Last week, after Nebraska lost to Michigan, Head coach Scott Frost told his players in the locker room at Michigan Stadium that “things can’t get any worse”, and their 56-10 loss to No. 19 Michigan could serve as a “watershed moment” for the program in its first year with a new coaching staff. When they were 0 -5, the Nebraska coach believed that the Cornhuskers had reached the bottom.

But then the bottom fell out, and they lost this heartbreaker to Northwestern to fall fo 0 – 6 for the first time in school history. It’s the worst start EVER for this storied football program.

Incredible. Just incredible. So, are we to feel sorry and compassionate for the Cornhuskers? Some say yes, but most, I surmise, would say no. They had their heyday, and now the mantle for winning big in college football has moved on the Southeastern Conference. The SEC touts such powerhouse schools such as Alabama, LSU, Florida and Georgia, just to name a few.  Ohio State and Michigan, two bragadocious, Big Ten schools, are still powers, so why not Nebraska? It’s a thousand things, none of which can be fixed in an instant. 

So let’s encourage Nebraska.  And let’s encourage all of our friends who are going through a tough time. Things will get better. Things HAVE to get better, right? They have to; they just have to.  Becasue life is like sports and sports are like life.  Trouble don’t last always. 

And always remenber; “weeping may endure for a night, but joy comes in the morning.”

 

You Can Still Win, Even After All of Your Mistakes: Ohio State 39 – Penn State 38

 urban myer

Penn State led by 18 points TWICE and still lost. They took advantage of early Ohio State mistakes and miscues and built leads that were seemingly insurmountable. But Penn State forgot one thing; Ohio State was playing at the Horseshoe, defending their home turf in front of  109,302 raucous, rabid fans. And Ohio State remembered one thing; they remembered that you can still win after dropped passes and missed tackles and stupid penalties and untimely turnovers.  You can still win. You can come back from way back despite the darkness of your dilemma or the depth of your despair.

Ohio State head coach Urban Meyer surely couldn’t believe his eyes as his special teams play was less than special, giving up a touchdown on the opening kickoff.   But Urban was equally incredulous after the game, becasue even after all of his team’s mistakes, they still won. So he is pointing right at you because you can still win, too. Coach Meyer knows this becasue he himself overcame heartache and almost heartbreak as he somehow, someway, coached his boys to a marvelous and miraculous come from behind win.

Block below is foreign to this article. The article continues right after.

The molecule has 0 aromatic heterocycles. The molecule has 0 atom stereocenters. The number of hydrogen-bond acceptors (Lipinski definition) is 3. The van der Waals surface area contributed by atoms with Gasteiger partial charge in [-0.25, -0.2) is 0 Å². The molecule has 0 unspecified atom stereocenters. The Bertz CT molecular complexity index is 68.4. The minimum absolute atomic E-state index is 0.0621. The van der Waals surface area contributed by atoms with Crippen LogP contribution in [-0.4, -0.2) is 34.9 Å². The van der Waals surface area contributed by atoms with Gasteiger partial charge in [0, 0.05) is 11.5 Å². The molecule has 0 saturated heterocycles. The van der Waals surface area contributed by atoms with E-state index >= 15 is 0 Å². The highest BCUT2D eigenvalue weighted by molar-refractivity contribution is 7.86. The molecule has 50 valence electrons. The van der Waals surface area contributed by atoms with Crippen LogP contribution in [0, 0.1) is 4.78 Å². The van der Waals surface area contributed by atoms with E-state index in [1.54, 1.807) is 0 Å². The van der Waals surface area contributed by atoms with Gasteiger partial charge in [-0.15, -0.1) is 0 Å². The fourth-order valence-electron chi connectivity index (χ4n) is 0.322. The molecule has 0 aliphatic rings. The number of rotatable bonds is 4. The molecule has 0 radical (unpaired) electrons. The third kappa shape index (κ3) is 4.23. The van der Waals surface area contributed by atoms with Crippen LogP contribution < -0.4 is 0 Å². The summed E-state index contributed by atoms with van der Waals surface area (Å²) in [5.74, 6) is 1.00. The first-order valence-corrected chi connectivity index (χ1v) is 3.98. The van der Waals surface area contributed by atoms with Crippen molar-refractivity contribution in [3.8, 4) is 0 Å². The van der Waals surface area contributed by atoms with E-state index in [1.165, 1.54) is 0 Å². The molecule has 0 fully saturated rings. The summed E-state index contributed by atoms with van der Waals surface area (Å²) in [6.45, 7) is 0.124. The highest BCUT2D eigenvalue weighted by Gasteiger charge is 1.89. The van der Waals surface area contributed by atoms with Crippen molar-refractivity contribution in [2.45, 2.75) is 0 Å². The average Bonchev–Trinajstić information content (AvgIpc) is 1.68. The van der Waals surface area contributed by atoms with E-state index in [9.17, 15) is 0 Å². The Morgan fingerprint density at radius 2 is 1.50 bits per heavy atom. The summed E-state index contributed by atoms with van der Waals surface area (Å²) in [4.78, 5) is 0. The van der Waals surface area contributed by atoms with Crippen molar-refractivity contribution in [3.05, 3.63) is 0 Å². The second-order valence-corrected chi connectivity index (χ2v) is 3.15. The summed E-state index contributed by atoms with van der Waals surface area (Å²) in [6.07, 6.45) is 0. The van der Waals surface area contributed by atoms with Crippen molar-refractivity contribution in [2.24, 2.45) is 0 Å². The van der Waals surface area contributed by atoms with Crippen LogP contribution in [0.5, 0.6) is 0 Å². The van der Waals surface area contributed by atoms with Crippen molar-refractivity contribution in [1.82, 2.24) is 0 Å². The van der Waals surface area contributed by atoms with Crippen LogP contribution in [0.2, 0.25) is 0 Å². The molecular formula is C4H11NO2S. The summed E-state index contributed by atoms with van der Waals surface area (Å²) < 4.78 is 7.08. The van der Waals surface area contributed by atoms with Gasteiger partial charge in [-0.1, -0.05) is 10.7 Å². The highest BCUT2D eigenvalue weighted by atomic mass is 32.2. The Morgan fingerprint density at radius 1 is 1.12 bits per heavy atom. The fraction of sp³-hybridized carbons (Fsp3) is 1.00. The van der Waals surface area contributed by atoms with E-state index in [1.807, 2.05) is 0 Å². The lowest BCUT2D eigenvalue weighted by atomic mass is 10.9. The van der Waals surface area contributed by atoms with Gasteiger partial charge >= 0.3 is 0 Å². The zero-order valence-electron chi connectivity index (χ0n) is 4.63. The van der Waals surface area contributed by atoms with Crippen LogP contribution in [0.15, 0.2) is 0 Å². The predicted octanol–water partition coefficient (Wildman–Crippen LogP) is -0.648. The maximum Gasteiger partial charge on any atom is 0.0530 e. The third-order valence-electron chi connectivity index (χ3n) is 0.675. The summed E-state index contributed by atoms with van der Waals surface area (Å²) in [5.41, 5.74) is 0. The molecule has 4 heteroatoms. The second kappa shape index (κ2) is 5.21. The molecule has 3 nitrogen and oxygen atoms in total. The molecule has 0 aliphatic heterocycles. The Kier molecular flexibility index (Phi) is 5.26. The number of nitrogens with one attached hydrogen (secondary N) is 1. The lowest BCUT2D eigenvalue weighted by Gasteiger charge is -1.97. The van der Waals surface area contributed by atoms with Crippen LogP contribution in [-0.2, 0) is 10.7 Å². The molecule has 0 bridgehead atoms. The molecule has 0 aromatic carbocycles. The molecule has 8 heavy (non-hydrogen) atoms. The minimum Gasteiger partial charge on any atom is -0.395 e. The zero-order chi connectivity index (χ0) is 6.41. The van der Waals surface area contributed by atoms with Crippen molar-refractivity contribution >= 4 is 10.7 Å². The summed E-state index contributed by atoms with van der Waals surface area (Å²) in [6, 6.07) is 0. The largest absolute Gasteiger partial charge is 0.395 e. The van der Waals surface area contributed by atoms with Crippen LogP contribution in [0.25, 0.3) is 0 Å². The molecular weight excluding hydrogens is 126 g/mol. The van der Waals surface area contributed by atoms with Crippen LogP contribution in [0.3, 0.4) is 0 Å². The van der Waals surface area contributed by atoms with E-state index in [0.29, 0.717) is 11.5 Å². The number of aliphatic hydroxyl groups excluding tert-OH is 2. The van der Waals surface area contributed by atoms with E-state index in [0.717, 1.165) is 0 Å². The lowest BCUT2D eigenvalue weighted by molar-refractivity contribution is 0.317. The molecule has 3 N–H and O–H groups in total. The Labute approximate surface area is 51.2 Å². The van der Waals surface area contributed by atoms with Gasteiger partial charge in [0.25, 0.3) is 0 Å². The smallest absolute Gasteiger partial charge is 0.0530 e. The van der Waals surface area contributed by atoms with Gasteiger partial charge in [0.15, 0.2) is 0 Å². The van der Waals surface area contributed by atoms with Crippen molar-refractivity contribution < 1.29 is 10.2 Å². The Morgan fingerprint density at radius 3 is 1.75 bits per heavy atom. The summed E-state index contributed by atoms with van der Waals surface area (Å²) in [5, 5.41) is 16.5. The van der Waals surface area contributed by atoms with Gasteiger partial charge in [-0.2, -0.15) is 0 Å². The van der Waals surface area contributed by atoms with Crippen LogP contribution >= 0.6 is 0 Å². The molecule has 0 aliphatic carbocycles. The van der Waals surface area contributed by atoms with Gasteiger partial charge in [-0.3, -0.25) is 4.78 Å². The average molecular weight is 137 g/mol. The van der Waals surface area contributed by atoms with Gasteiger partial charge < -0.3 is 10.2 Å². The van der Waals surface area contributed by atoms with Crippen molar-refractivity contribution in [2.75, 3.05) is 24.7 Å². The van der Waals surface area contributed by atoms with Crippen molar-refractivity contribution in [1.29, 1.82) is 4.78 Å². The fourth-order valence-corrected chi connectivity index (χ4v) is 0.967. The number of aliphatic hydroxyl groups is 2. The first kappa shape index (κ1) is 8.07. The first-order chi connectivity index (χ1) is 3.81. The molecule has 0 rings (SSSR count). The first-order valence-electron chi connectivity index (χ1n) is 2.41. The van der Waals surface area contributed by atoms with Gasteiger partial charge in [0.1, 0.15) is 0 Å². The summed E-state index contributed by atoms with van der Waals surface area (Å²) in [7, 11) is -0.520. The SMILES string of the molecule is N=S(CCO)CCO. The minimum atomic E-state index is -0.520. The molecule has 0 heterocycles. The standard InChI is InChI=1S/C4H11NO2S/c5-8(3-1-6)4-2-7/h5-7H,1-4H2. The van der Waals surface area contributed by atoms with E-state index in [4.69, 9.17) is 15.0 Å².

And you can still lose even with a big lead and a comfortable cushion. Saquon Barkley and Trace McSorley  just learned that the hard way. In spite of how wonderful you think you are and how marvelous things seem to be at present, everything can unravel, quickly. Everything can come crashing down and it can all smash to pieces and all can fall apart in the blink of an eye. You can lose it all because you thought you won with time still left on the clock. So don’t get complacent or conceited even when everything is seemingly going your way. You can still surrender the lead and give away the game.  Just ask Penn State.

So hats off to J.T. Barrett and the Ohio State Buckeyes. The fifth-year senior, some six weeks removed from his fan base questioning whether he belonged in the starting lineup, threw for 328 yards and four touchdowns, leading his team in an epic comeback that will long be remembered at the Horseshoe. Barrett seized momentum and snatched a win right out of Penn States arms as they outscored Penn State 19-3 when it mattered most.  J.T. Barrett completed his last 16 passes and was a perfect 13 for 13 in the fourth quarter as he led his team to victory down the stretch over the No. 2 team in the Country with the No. 1 offense in the nation.

J.T. Barret looked like new money as he pulled a rabbit out of the hat and escaped out of a straitjacket and handcuffs better than Harry Houdini as he won a gritty, gutsy, game that no one gave him credit for being able to win. Vegas began to bet against Barrett because they said he couldn’t win the big one. But win the big one he did, and in dramatic fashion.

So remember, you can still win, despite your faults and your failures and your disappointments and even your disasters.  You CAN still win. You can come all the way back, even from the dead. The power of His resurrection is alive and well, in sports and in life. It’s called grace.  And it comes from God. And you can still find it, even after you lose it.

Don’t Give The Game Away

jim-harbaugh-screaming

Did You See The Game? I did.

I watched the Michigan / Ohio State game yesterday. If you missed it, you missed a treat. It was a great win and a horrible loss both at the same time. Yes, it was a great win for Ohio State to come from behind and beat their archrivals 30 -27 in DOUBLE OT, at home, again. And it was a horrible, almost unspeakable loss.

One sportswriter put it this way:

“There is simply too much pain to process. Losing to Ohio State? Losing in double overtime? Losing with some controversy? Losing the Big Ten East Division? Losing a shot at the Playoff? It’s almost overwhelming. Michigan will bounce back under Jim Harbaugh — and very likely be right there for the 2017 national title — but this loss will sting all offseason. Then again, maybe there’s room for Michigan to make a national semifinal in 2016?”